Gift 57 – The World (As We Knew It)

So…where exactly are we?

I love exploring how human beings have answered this question for the last few thousand years or so.

Ancient people groups had all kinds of ideas about the world and just precisely how it all worked. Some folks imagined the sky was some kind of celestial canvas separating humans from the gods, and the stars were merely holes poked into the tarp-like divider that revealed the glory of the heavens beyond. Others (including the ancient Hebrews and their neighbors) pictured the world like a massive snow globe supported by view of worldgreat pillars below and covered by a vault that kept out the waters above (except when the floodgates of heaven were opened and the waters came down…we say, “hey it’s raining!” today).

The oldest discovered maps show how our human ancestors imagined the world to be flat.  That is until those clever Greeks figured out that we’ve been living on a ball all this time (Mind. Blown.). Even so, their very best maps looked something like this:

posidonius map

Eventually, this dude named Pomponius divided the earth into five separate sectors (only 2 were habitable, he thought) and discovered an invisible belt that separated northern and southern hemispheres. Now we’re getting somewhere…

Pomponius map

Jump forward about 1500 years (and a whole bunch of crazy looking maps) later and we have southern Germany’s own Martin Waldseemüller (it took me forever to figure out how to make the u do that) who compiled Waldseemuller map 2information for years and years in order to develop a clearer vision of the earth.  First ever shout out to “America” on a map. Looking familiar yet?

 

The progression went something like this: “There’s way more land than we thought” and then, “There’s way more water than we thought” and then, “So apparently this thing is round?!?” and then, “Believe it or not, there’s more land on the other side of all that water!” and on and on, all the way to the pictures of the earth we have today.

And then, of course, our perception of earth’s place in the universe has radically (like radically radically radically) transformed as we started dabbling with high-powered telescopes (uh oh, here we go again…). Come to find out, there’s a whole lot of universe out there.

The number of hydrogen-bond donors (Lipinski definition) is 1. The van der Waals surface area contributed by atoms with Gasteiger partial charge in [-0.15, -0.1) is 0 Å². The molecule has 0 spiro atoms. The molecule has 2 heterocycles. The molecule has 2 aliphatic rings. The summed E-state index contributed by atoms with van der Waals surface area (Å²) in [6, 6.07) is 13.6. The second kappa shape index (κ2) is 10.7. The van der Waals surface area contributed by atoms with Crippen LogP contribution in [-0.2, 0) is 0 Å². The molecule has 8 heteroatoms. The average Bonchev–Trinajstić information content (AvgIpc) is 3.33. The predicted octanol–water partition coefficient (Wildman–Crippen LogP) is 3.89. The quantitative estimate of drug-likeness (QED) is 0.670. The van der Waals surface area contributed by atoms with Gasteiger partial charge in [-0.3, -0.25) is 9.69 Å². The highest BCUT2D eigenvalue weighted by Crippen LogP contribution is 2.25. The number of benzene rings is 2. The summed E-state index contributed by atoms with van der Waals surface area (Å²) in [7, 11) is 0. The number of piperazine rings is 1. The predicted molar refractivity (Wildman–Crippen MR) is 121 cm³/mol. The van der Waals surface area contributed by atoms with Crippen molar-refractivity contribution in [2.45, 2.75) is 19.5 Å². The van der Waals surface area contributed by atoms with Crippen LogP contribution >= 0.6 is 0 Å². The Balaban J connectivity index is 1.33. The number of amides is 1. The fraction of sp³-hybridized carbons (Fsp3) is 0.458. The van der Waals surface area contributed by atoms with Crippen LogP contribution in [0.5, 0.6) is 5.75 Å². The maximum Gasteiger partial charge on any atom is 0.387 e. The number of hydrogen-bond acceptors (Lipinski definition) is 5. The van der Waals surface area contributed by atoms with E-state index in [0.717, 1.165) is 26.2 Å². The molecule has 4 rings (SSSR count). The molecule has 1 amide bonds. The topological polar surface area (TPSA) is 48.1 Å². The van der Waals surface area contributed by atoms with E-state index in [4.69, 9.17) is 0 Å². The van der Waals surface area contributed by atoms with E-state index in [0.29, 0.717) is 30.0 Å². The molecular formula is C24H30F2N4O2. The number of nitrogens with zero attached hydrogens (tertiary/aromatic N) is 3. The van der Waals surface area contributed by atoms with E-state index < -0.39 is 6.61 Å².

Watch this video if you want your head to explode:

 

When I think about our ever developing understanding of the world—how we’ve gone from thinking the earth is a snow globe in the very center of the universe (which isn’t very big anyway), to the realization that our puny planet is smaller than a single punctuation in the vast realm of the Internet—I can’t help but think about our ever growing understanding of God.

In one way, God has made himself known through what we call “revelation”: The Scriptures, and the natural world, and most importantly, Jesus. But in another way, I believe with all my heart that we haven’t even begun to scratch the surface of just who God is.

In the Bible, after talking about how incredible and overwhelming God is, Job concludes with this: “And these are but the outer fringes of his works; how faint a whisper we hear of him! Who then can understand the thunder of his power?”

And earlier in the Bible, when Manoah asked an angel for its name, the angel replied, “Why do you ask my name? For it is too wonderful for you to endure.” AHH!  And that’s just an angel! Imagine what God’s Name sounds like! Actually no, don’t even try.

And through the prophet Isaiah, God said, “I am the first and I am the last; apart from me there is no God. Who then is like me? Let them proclaim it!” Yep, God is being sarcastic there at the end.

My point is this…just like how our concept of the world is ever unfolding like an always-budding flower, so too our understanding of God blooms and blossoms as we make new scientific discoveries, explore new places, uncover new species, and even tell new stories. This is why learning can be a thrilling form of worship!

Maybe heaven will be a sort of exploration into the never-ending glory and goodness of God, and we’ll have to constantly make new maps as He shows himself to be even more and even better than we thought the day before.

The Eastern Orthodox Bishop Kallistos Ware said, “It is not the task of Christianity to provide easy answers to every question, but to make us progressively aware of a Mystery. God is not so much the object of our knowledge as the cause of our wonder.”

My prayer for you, Rea, is that you begin this God-discovering process at a young age and continue to your last day when the journey will begin in earnest. I love you.

– Dad

 

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